In January 2006, NICE proposed that Eisai and Pfizer’s Aricept, Novartis’ Exelon and Shire’s Reminyl should only be used to treat Alzheimer’s patients in the moderate stages of the disease, despite approving them for mild Alzheimer’s in 2001.
During the consultation period over 9000 people protested against the draft guidance, the biggest ever response to a consultation. NICE, however, stated its intention to publish the guidelines anyway, provoking an appeal from Eisai, the Alzheimer’s Society and The Royal College of Psychiatrists, which demanded that NICE make the mathematical model used to reach the decision available. NICE responded that it was unable to reveal its model as it was provided by a third party and this would be a breach of confidence.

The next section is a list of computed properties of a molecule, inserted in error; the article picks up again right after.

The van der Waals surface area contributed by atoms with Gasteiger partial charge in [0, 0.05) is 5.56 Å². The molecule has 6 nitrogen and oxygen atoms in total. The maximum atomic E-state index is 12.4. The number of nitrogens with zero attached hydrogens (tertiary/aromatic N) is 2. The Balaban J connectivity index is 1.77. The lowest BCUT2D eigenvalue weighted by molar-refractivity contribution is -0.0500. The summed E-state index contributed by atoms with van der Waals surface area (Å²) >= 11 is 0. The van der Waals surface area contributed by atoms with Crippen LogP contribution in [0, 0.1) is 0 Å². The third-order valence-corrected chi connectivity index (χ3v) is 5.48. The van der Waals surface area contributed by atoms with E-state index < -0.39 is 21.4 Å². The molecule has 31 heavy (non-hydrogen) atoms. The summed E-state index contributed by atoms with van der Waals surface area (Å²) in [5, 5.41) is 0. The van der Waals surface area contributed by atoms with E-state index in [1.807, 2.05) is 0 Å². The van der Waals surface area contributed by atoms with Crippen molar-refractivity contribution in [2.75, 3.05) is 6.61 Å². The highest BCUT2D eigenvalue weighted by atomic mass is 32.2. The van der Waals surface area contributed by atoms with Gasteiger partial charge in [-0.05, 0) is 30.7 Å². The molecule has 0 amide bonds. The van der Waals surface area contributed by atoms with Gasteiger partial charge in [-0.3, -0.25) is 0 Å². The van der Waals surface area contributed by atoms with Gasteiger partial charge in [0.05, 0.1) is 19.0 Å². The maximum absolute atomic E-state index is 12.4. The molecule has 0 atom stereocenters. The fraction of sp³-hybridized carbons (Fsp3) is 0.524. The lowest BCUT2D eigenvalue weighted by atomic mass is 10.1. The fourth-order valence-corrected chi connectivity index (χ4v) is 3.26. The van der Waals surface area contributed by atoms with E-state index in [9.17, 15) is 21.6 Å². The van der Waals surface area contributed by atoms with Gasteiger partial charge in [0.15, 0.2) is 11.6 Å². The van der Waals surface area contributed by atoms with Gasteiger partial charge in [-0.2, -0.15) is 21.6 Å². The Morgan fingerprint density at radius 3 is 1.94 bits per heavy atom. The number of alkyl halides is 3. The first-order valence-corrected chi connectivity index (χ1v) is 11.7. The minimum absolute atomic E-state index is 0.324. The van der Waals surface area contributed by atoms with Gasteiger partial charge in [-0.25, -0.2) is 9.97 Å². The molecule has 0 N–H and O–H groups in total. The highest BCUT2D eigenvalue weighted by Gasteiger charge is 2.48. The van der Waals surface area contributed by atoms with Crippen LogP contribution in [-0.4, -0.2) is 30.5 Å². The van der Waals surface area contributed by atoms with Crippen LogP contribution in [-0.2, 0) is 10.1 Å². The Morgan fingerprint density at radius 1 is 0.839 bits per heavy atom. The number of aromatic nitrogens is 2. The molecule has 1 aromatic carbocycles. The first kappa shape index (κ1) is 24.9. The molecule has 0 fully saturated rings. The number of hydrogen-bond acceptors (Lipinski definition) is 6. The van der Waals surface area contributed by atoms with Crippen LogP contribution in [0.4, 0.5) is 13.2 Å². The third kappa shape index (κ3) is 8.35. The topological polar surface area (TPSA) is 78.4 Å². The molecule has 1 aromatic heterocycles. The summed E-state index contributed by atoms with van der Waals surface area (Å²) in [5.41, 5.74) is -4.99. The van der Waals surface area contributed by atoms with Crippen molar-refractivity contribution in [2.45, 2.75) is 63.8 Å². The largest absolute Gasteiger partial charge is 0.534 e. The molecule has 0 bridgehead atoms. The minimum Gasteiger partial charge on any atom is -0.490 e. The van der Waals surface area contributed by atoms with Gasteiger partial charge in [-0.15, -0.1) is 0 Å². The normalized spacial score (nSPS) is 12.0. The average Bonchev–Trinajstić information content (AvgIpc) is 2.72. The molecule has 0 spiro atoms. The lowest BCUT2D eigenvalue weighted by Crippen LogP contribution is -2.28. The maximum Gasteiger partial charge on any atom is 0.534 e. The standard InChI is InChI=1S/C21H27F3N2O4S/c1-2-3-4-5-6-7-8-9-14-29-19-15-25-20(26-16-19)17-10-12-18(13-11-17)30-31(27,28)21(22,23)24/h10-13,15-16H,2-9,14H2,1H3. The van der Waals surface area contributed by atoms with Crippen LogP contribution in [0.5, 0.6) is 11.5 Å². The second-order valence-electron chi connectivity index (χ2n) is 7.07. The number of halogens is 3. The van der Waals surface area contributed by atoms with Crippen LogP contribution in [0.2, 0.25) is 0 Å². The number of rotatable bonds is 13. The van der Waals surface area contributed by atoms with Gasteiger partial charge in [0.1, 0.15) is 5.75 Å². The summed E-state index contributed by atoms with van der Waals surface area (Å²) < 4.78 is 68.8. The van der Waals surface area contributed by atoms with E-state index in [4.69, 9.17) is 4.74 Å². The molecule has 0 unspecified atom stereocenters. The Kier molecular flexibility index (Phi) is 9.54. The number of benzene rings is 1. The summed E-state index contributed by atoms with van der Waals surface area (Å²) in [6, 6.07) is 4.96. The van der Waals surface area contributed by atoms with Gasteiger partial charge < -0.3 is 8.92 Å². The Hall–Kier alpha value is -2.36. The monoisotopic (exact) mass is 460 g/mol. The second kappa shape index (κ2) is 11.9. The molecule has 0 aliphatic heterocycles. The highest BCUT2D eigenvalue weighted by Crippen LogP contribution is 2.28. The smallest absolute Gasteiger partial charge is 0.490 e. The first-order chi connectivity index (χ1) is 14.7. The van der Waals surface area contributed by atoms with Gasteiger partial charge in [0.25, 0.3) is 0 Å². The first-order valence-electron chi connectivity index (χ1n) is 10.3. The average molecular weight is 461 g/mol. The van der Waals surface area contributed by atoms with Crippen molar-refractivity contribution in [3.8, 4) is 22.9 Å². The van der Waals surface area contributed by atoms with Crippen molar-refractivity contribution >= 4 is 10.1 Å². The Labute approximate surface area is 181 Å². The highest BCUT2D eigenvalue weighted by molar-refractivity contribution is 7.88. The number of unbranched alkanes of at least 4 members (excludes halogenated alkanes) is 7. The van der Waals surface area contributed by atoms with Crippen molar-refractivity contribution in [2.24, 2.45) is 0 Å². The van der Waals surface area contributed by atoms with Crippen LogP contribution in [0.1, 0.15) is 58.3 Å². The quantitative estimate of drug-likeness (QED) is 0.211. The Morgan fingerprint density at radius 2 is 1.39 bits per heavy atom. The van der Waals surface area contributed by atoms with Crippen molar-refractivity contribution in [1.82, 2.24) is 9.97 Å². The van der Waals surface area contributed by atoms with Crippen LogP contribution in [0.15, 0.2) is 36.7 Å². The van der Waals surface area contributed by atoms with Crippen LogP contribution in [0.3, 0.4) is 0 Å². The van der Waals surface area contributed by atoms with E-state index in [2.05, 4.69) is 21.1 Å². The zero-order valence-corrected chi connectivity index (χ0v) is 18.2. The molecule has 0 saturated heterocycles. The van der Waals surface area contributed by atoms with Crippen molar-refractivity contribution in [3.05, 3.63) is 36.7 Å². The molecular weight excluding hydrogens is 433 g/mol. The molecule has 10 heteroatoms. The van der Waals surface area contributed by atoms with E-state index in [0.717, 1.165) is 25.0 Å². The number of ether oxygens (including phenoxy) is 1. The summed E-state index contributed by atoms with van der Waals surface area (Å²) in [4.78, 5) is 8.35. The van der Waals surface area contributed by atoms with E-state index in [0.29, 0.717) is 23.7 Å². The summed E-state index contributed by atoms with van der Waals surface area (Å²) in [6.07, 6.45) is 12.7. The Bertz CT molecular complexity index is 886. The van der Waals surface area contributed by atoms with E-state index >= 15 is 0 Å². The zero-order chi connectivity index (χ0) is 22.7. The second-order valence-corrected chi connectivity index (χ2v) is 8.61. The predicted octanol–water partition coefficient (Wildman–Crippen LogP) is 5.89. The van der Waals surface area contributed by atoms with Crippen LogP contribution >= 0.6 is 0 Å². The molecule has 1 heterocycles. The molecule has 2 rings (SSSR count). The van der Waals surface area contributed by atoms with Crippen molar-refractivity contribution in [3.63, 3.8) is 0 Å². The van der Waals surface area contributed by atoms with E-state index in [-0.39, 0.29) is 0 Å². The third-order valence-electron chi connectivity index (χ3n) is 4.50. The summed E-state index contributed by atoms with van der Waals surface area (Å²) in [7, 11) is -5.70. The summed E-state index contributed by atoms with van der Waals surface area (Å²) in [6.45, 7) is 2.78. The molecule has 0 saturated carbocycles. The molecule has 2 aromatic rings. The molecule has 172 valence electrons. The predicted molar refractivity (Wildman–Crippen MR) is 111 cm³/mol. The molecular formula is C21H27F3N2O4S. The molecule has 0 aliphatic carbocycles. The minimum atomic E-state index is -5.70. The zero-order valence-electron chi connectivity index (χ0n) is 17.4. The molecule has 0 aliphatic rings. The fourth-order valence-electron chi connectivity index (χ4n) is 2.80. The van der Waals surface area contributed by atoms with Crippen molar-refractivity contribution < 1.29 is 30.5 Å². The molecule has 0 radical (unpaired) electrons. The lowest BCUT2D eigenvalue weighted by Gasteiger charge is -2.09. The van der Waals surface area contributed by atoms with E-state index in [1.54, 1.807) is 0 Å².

In November 2006, the Alzheimer’s Society co-ordinated nationwide demonstrations against NICE’s decision that drugs that cost just £2.50 per patient per day are not cost effective. In the same month, Eisai and Pfizer requested that NICE postpone the guidance, disclose its cost effectiveness model and develop a new Final Appraisal Document based on more accurate data. Despite this, the FAD was issued at the end of the month, stating that the NHS should not fund treatment for early-stage sufferers of Alzheimer’s disease. In response, Eisai and Pfizer applied for and were granted a judicial review by the High Court, on procedural grounds, based on NICE’s refusal to make its model public, and on grounds of irrationality and discrimination against certain patient groups.